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Civil Society: The Unanswered Question of Where Power Resides

Civil Society: The Unanswered Question of Where Power Resides James M. Glass ished in this competitive and contingent world of possessors, doers and aspiring capitalists. However, it is not at all clear that Proponents of civil society assume that where association lies, membership in these associations "improved" moral character power follows. Yet, power resides in social and cultural sites that or elevated the level of democracy's ethical life. Rosenblum, for have little to do with formal institutions of political power and example, questions the Aristotelian assumption that participathe political functions of voluntary associations. The Aristotelian tion enriches moral character. "The existence of a dense array virtue of participation (at the heart of the literature extolling the of associations," she argues, "may fail to contribute to the moral democratic benefits of association) guards against tyranny in uses of pluralism" (1998, 46). Further, the groupishness of volpublic institutions; but power also moves along cultural grids untary associations may submerge individual identity, leading to which have little attachment to public or governmental structure, "self-inflation" and a corresponding damage to "moral personpower that works on the self in everyday life, power that minisality" (1998, 62), real consequences for democratic rights and ters to the body, its regulation and treatment, its containment http://www.deepdyve.com/assets/images/DeepDyve-Logo-lg.png The Good Society Penn State University Press

Civil Society: The Unanswered Question of Where Power Resides

The Good Society , Volume 12 (1) – Dec 2, 2003

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Publisher
Penn State University Press
Copyright
Copyright © 2003 by The Pennsylvania State University.
ISSN
1538-9731
Publisher site
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Abstract

James M. Glass ished in this competitive and contingent world of possessors, doers and aspiring capitalists. However, it is not at all clear that Proponents of civil society assume that where association lies, membership in these associations "improved" moral character power follows. Yet, power resides in social and cultural sites that or elevated the level of democracy's ethical life. Rosenblum, for have little to do with formal institutions of political power and example, questions the Aristotelian assumption that participathe political functions of voluntary associations. The Aristotelian tion enriches moral character. "The existence of a dense array virtue of participation (at the heart of the literature extolling the of associations," she argues, "may fail to contribute to the moral democratic benefits of association) guards against tyranny in uses of pluralism" (1998, 46). Further, the groupishness of volpublic institutions; but power also moves along cultural grids untary associations may submerge individual identity, leading to which have little attachment to public or governmental structure, "self-inflation" and a corresponding damage to "moral personpower that works on the self in everyday life, power that minisality" (1998, 62), real consequences for democratic rights and ters to the body, its regulation and treatment, its containment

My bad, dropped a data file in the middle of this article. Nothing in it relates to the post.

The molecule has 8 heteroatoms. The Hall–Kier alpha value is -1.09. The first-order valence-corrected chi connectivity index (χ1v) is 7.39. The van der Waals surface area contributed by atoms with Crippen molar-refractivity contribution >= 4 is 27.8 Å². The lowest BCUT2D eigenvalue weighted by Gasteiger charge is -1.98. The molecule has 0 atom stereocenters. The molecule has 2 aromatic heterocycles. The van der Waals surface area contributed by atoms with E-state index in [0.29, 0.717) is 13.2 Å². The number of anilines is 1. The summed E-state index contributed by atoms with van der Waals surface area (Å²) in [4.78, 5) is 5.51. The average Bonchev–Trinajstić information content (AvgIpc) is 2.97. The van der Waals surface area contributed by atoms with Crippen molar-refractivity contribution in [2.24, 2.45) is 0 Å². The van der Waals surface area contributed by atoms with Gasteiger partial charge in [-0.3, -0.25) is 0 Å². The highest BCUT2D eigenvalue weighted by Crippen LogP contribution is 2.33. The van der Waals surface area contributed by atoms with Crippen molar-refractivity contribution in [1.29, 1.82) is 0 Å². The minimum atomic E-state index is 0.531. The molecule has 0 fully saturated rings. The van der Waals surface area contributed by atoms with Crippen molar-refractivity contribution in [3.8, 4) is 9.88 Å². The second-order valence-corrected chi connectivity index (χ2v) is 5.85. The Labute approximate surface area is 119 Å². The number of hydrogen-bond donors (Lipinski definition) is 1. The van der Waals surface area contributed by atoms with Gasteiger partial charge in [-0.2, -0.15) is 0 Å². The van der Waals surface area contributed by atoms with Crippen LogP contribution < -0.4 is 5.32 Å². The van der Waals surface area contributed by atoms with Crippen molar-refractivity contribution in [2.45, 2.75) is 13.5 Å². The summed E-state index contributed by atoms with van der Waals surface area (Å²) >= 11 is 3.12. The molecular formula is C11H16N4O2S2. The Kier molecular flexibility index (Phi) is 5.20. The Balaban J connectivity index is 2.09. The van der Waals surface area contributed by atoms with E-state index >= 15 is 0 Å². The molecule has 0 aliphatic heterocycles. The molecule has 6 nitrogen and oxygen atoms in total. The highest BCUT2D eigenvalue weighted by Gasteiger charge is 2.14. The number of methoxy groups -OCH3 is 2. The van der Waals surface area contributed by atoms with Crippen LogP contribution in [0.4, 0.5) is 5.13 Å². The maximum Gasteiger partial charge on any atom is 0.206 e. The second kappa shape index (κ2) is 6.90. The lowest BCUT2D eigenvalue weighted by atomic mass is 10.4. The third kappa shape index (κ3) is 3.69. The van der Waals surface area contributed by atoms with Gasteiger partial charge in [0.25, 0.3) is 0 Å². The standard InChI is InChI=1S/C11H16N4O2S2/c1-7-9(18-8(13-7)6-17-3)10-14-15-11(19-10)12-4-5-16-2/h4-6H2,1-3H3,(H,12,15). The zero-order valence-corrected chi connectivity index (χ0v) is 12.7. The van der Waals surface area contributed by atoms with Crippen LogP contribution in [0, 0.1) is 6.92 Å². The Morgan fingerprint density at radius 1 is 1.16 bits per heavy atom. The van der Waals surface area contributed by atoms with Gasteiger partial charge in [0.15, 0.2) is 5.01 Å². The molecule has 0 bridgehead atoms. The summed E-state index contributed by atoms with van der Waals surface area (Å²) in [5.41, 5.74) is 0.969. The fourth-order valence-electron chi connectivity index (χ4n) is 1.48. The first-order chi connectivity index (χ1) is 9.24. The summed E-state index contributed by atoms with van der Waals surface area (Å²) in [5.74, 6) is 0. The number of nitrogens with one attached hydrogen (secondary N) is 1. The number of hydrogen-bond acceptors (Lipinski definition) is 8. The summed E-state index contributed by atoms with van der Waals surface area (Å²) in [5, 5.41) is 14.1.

Journal

The Good SocietyPenn State University Press

Published: Dec 2, 2003

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